By: Vashti Kelly, Programs Manager

We know that pesticide drift poses a big problem for farms, agricultural workers, and the environment but, what about our children? If you live or work in rural America or are surrounded by expansive agricultural lands, then you are around pesticide drift – drifting spray and dust particles from pesticide applications. This might be a substantial concern for you and your family. The greatest hazard being posed to children because children are still growing and developing.

Pesticide drift refers to the unintentional dissemination of pesticides and in turn the potential effects of those chemicals, which can lead to environmental, human, animal and property damage.

Factors why pesticides pose greater risk to children:

  • Children’s metabolic rates are more rapid than adults
  • Children’s ability to expel toxins are different compared to adults
  • Children are exposed to greater qualities of pesticides because of their “play and learning” behaviors
  • Children consume more fruits and vegetables relative to their body weight in comparison to adults

Although there are warnings on pesticide labels to protect against spray drift these often don’t protect children or adults to the extent that we would hope or like. And, at the center of it all are farmworkers and their families who live and work amid these poisonous chemicals 24/7.

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Even if parents are taking precautions and their children are not playing in the fields while they’re working, children at daycare and school may still be exposed.

Remember, there are several pathways in which we can be exposed to pesticides and their residues; dermal, ocular, nasal, and oral. Combined with the risk factors for children it creates a real danger to children and serious concerns for parents.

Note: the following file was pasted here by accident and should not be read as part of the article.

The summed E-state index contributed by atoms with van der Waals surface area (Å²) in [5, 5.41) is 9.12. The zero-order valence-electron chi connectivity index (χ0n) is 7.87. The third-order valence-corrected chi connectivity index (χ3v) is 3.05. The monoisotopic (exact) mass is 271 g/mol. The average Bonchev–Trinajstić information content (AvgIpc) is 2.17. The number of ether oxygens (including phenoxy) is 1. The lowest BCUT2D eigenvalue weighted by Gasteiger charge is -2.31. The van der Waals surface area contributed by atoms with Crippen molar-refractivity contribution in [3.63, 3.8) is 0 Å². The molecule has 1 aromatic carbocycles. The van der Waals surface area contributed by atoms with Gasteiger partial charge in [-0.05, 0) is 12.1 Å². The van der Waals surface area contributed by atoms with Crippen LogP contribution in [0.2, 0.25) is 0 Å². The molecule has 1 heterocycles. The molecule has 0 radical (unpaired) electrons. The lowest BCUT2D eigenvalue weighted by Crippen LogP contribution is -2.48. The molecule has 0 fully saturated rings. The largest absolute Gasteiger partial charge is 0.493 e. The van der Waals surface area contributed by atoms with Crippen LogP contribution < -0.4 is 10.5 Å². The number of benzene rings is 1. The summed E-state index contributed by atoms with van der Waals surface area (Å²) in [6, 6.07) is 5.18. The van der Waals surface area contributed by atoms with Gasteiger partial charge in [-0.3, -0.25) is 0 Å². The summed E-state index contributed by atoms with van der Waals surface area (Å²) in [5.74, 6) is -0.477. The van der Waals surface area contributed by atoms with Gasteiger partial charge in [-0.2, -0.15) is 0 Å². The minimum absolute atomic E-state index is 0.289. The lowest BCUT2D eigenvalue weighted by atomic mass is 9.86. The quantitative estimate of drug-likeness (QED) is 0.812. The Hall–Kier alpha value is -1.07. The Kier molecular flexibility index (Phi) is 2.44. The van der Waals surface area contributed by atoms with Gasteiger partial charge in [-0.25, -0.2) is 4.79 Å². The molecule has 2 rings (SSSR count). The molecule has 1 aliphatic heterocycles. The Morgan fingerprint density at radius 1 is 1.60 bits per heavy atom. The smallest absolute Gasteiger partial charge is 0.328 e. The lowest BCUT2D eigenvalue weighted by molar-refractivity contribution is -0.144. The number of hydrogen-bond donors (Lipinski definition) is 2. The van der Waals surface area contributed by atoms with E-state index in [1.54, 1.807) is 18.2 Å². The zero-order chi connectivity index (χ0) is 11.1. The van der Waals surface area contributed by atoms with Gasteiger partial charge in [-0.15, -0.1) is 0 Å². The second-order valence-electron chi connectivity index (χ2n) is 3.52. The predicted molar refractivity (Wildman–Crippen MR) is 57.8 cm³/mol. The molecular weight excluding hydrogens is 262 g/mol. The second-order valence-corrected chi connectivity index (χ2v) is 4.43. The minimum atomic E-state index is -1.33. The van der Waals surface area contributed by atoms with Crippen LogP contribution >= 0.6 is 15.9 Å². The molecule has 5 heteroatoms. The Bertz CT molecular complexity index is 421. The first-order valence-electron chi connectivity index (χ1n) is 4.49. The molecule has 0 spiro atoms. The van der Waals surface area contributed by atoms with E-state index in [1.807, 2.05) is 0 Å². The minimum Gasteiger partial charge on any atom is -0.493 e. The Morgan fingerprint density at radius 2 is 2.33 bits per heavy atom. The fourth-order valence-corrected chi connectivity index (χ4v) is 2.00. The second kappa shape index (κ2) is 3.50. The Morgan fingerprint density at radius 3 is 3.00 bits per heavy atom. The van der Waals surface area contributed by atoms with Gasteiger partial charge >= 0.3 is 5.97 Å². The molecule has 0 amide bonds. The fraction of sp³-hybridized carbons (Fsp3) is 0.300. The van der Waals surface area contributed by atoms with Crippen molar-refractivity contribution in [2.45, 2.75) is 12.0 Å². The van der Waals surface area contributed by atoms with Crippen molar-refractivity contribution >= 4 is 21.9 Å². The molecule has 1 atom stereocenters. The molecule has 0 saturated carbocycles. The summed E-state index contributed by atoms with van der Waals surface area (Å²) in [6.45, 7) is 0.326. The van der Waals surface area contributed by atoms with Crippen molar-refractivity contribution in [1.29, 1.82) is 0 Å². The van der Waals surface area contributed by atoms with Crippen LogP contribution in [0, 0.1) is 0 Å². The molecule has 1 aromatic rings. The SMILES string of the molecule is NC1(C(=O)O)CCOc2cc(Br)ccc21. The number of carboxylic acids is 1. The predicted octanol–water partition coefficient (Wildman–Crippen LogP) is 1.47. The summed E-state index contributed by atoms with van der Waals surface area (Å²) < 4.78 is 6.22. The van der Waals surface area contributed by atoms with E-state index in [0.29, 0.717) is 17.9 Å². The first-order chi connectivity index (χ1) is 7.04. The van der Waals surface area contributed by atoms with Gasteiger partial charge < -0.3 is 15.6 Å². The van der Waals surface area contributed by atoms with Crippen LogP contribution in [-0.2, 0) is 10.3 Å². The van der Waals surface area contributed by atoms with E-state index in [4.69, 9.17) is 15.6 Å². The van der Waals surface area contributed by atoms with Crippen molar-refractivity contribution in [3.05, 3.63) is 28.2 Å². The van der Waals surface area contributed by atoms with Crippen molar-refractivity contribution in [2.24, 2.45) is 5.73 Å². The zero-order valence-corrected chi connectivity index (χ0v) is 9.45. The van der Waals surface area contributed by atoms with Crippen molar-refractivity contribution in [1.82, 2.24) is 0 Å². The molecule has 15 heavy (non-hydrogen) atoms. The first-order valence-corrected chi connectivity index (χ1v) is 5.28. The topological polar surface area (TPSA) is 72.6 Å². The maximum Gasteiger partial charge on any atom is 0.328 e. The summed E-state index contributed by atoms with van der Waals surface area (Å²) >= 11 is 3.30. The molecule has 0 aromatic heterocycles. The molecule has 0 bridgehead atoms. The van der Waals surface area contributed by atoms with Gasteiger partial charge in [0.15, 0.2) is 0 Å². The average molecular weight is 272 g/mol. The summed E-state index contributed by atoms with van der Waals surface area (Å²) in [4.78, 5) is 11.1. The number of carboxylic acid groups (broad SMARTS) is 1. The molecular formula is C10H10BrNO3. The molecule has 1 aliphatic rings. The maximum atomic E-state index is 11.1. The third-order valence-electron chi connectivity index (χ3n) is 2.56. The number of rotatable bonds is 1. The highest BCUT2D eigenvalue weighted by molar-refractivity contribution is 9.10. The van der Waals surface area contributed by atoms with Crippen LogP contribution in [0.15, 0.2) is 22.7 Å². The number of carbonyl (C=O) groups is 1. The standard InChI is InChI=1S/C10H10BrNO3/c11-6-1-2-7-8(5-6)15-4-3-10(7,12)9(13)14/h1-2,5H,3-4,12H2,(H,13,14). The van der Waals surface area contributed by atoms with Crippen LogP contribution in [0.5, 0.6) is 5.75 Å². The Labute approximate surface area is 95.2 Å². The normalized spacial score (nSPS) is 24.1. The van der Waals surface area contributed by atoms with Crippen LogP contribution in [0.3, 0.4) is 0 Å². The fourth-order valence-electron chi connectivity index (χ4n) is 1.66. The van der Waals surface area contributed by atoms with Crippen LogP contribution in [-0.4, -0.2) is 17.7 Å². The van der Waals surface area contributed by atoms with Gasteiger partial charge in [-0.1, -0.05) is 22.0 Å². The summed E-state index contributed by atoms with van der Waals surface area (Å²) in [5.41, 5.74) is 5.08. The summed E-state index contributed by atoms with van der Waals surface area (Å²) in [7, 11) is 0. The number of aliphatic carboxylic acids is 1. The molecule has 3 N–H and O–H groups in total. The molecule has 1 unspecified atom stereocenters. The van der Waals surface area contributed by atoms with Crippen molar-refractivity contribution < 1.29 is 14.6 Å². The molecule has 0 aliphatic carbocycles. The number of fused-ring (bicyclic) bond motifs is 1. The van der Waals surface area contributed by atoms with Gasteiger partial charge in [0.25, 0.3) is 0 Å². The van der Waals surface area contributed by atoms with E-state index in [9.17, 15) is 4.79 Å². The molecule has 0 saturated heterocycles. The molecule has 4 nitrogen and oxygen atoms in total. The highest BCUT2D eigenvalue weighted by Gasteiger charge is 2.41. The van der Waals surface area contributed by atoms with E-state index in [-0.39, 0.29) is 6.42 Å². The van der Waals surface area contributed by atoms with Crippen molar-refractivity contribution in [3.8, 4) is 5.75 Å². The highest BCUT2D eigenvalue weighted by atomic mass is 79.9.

The Pesticide Action Network summarized the dangers of pesticide exposure well; “children exposed to pesticides either in utero or during other critical periods may have lower IQs, birth defects and developmental delays, and face higher risk of autism, ADHD and cancer.” The ugly truth is Children and Pesticides Don’t Mix!

AFOP’s Health & Safety Programs does not have a training specifically designated to the topic of pesticide drift, however, the topic is covered in the Worker Protection Standard, as well as in the LEAF training.  Often, farm workers do not realize the extent of the dangers associated with pesticide exposure beyond working with these toxins in the fields which is why we are committed to providing as much information and training as possible. Knowledge is power and when we know better we do better. Every parent wants to protect their child and we are just a small piece of making that possible.

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